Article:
LONDON (Reuters) - Britain’s financial watchdog has decided against a shake-up of open-ended funds, concluding that changes such as a ban on them holding illiquid assets would do little to make them safer.
Commercial property funds worth about 18 billion pounds had to suspend activities temporarily in the aftermath of Britain’s vote to leave the European Union, prompting the Financial Conduct Authority (FCA) to review open-ended funds, which can issue or redeem shares at any time.
The funds ran out of cash when investors who feared property prices would collapse demanded their money back, triggering calls for a reform and for a ban on such funds holding illiquid assets like property.
“We do not intend to ban open-ended funds holding illiquid assets or prevent retail investors from acquiring units in open-ended property funds,” the FCA said on Wednesday.
Such changes would end up raising costs and having a negative effect, it added in a discussion paper in which it said it was open to ideas on how the “tools” available to fund managers might help them better manage the liquidity of funds that offer regular dealing but hold illiquid assets.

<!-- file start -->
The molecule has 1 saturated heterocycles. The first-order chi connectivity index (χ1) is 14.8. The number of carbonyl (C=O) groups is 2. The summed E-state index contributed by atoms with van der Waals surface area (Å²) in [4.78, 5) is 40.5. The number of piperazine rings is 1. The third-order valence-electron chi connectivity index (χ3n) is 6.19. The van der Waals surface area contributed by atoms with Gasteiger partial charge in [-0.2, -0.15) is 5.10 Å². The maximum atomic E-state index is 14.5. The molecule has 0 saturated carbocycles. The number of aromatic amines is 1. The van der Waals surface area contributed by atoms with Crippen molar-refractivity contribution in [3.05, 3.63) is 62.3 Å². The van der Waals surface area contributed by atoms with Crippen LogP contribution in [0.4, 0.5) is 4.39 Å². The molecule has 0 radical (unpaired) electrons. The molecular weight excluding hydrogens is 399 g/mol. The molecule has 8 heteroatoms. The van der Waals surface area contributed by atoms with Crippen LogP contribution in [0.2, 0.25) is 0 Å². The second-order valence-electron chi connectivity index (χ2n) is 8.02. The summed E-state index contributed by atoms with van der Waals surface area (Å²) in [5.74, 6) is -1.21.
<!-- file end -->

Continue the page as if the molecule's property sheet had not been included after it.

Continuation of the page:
“A ban on this kind of product would have been overkill,” Laith Khalaf, senior analyst at funds supermarket Hargreaves Lansdown, said, adding that regulators would be looking for some compromise on liquidity.
Liquidity mismatches have risen to the top of the agenda for regulators across the world after bond funds came under intense pressure to meet redemptions following big falls in prices during recent periods of market stress.
The FCA said one possible approach could be to require a manager of a fund holding illiquid assets to ensure a diverse investor base, to prevent one investor or group of investors from acquiring more than a specified proportion of the fund.
There could also be a cap on the proportion of the portfolio that could be held directly in illiquid assets, the FCA said.
There could also be guidance on the use of liquidity ‘buckets’ so that funds face limits on the proportion of assets that could be sold for cash within a specific timeframe.
Another option would be to introduce so-called “anti-dilution” safeguards, meaning a discount on the amount of money handed back to investors who want to exit quickly.
Editing by Mark Potter and Alexander Smith